Product screenshots capture a product’s user interface or functionality. They highlight specific features, interactions, or design elements of software, websites, or digital products. They serve as visual references for potential customers.

Source: Box
Source: IntelligenceBank

19. General Research Statistics

General research statistics refer to numerical data and findings derived from studies and analysis. They reveal trends, distributions, and connections within a research field. They guide researchers in drawing meaningful conclusions and making informed decisions.

Source: CloudShare
Source: ARK Invest

20. Survey Results

A survey is a research method to gather information, opinions, or feedback on specific topics. It involves collecting data by asking a set of specific questions to a group of people. They can be conducted online, over the phone, or through traditional paper forms.

Source: Ion Interactive
Source: Atlassian

21. Integrations with Other Apps

Integrations with other apps refer to a software or platform connecting and working seamlessly with other applications or systems. It allows seamless communication and collaboration between applications, allowing for data sharing and synchronization. It enables users can access new features, automate processes, and create a more interconnected and efficient ecosystem.

22. Compliance Certification (such as ISO 9001)

Compliance certification is the official recognition of meeting specific standards or requirements. It involves undergoing assessments or audits conducted by authorized bodies. It assures stakeholders that the entity operates according to the established norms, follows industry best practices, and upholds the necessary quality or security standards.

Source: Zscaler
Source: Smartsheet

23. Badges

Badges are visual symbols that represent achievements, affiliations, or accomplishments. They can be in the form of small icons, logos, or emblems. They’re used to show specific skills, qualifications, or memberships. Badges are commonly seen on websites, social media profiles, or digital platforms.

Source: Trigent
Source: Box

24. Establishing Authority

Establishing authority involves highlighting credentials, qualifications, and experience. It helps in gaining the trust and credibility of the target audience.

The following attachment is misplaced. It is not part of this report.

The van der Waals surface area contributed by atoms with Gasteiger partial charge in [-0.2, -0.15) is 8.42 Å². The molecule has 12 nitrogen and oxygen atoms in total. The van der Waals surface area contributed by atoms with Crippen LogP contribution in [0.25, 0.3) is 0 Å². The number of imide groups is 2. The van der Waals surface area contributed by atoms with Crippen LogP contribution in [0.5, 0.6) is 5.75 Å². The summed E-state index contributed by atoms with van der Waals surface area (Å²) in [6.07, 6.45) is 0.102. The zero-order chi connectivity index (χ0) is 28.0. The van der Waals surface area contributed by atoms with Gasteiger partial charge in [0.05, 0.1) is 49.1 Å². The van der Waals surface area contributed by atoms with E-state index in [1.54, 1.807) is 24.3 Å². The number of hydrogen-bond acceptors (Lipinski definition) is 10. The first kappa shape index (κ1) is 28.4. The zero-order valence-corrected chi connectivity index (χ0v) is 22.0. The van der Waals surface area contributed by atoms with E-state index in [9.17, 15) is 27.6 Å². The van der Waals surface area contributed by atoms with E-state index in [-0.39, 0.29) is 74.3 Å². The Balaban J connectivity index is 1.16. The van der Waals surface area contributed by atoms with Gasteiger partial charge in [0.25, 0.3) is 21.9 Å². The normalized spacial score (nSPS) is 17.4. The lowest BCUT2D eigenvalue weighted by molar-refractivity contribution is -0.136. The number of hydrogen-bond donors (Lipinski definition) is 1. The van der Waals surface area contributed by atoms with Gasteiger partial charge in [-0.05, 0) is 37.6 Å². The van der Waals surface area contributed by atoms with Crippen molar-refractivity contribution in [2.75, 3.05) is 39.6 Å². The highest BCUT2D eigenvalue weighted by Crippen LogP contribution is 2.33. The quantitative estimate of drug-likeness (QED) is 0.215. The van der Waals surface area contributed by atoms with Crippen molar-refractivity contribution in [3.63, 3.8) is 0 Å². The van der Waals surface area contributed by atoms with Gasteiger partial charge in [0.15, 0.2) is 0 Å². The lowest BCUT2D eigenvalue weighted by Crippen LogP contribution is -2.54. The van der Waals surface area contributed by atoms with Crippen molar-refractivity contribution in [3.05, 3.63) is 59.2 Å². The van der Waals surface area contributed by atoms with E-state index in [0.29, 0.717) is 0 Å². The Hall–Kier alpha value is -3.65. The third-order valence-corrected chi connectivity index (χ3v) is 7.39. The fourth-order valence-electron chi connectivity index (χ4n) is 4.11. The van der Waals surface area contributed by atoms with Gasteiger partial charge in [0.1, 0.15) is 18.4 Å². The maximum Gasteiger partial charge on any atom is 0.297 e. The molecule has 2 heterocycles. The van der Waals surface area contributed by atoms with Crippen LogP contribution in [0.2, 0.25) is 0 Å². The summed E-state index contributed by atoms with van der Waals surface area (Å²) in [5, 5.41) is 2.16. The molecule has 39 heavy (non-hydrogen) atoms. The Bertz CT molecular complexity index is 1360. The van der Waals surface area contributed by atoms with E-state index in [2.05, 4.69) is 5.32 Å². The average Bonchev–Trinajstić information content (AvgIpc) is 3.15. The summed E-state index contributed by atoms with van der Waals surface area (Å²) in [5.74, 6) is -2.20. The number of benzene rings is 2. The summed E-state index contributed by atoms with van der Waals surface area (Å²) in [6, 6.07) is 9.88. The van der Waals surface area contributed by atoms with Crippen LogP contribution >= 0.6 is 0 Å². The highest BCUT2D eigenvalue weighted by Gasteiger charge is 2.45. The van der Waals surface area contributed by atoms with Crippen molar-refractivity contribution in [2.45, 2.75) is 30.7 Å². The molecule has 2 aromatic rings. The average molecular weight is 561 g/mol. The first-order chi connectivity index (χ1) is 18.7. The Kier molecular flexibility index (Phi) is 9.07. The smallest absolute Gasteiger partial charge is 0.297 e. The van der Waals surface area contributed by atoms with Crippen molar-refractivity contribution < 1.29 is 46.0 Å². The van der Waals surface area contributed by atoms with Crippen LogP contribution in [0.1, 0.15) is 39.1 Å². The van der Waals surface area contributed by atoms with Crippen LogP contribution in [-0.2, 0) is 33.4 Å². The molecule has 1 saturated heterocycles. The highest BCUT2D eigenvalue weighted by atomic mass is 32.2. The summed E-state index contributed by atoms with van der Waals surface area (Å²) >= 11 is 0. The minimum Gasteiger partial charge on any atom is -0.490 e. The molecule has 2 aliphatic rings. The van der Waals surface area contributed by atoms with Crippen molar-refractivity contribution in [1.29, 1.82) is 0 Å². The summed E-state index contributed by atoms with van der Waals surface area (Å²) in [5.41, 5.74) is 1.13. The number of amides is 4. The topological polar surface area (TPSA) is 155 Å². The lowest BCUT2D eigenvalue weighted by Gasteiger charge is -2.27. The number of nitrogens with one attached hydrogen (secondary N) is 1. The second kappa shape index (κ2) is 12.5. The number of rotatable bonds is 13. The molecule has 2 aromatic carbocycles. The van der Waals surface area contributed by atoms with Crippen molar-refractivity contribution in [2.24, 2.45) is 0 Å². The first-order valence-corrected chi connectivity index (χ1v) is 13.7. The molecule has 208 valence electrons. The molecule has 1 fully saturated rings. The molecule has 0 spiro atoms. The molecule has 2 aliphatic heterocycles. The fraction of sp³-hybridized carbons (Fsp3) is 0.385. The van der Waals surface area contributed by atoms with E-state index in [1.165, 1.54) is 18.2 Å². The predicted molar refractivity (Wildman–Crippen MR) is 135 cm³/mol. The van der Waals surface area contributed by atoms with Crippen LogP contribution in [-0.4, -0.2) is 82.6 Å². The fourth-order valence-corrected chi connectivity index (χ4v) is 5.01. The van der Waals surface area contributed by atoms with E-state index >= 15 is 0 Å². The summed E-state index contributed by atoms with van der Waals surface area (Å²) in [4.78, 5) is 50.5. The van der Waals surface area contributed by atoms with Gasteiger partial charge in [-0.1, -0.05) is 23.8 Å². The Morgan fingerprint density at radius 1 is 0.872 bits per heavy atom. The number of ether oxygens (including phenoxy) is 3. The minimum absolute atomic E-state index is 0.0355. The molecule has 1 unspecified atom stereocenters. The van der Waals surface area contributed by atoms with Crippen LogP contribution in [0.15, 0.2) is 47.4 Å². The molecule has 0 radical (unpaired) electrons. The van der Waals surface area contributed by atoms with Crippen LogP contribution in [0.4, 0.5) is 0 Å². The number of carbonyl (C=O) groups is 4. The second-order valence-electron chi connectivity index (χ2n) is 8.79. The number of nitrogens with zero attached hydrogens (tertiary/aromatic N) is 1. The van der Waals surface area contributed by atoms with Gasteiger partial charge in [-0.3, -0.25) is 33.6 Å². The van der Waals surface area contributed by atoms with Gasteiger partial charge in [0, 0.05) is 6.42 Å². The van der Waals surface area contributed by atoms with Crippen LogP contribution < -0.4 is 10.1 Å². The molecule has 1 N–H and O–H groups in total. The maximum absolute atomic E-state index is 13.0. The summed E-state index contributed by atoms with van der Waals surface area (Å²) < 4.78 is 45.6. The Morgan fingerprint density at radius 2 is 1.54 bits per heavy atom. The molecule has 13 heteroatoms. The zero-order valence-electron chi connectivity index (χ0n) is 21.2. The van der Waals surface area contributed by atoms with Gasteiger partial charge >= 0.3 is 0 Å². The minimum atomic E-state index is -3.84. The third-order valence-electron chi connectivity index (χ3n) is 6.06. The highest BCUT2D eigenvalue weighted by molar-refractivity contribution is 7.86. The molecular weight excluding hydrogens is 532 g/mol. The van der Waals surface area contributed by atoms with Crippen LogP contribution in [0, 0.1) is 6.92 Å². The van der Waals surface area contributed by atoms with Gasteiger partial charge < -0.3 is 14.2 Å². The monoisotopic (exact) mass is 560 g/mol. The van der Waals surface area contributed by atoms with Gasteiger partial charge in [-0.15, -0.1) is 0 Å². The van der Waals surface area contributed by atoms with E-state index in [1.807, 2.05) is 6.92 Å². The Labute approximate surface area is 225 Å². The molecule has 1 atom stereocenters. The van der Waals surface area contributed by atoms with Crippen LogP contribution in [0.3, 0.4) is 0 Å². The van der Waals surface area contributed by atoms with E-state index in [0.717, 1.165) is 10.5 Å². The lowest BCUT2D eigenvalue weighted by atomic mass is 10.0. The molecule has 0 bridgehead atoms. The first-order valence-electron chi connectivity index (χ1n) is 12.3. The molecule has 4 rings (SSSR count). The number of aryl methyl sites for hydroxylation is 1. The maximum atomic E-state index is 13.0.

Social Proof using Logos –

Social proof using logos is like a seal of authority. It involves showcasing the logos of respected brands, industry leaders, or prestigious organizations. It demonstrates that the entity has been recognized and endorsed by respected sources.

Source: Okta

Signatures (Author/ CEO) –

Signatures bring a personal touch and a sense of authenticity to a document. It illustrates the direct involvement and reinforces the entity’s expertise, credibility, and accountability for the presented information.

Source: Office Depot

Social Proof with Reviews –

Social proof using reviews involves adding testimonials and positive feedback from customers or clients or review professionals. By including reviews in a document, the entity displays real-life experiences. It helps build trust and credibility.

Source: Ion Interactive

25. Data Visualisation

Data visualization is the process of representing data through visual elements. It uses charts, graphs, or maps, for better understanding and analysis.

Timeline –

A timeline is a visual tool that shows the chronological order of events or milestones. It generally uses a horizontal line or axis to represent time, with dates or periods marked along it. Timelines make it easy to understand the sequence of historical events, project progress, or story development.

Flowcharts –

A flowchart is a visual diagram that shows the steps, decisions, or processes in a logical sequence. It uses different shapes, symbols, and arrows to illustrate the flow of information or actions. They’re used to map out workflows, algorithms, or decision-making processes.

Source: HashiCorp
Source: HashiCorp

Vertical Bar Charts –

Vertical bar charts, also known as column charts, are visual representations of data. They use vertical bars to emphasize information across different categories. Each bar represents a variable, and the height indicates the quantity or value associated with it. They make it easy to identify patterns, trends, or comparisons within the data.

Source: ARK Invest
Source: revVana

Horizontal Bar Charts –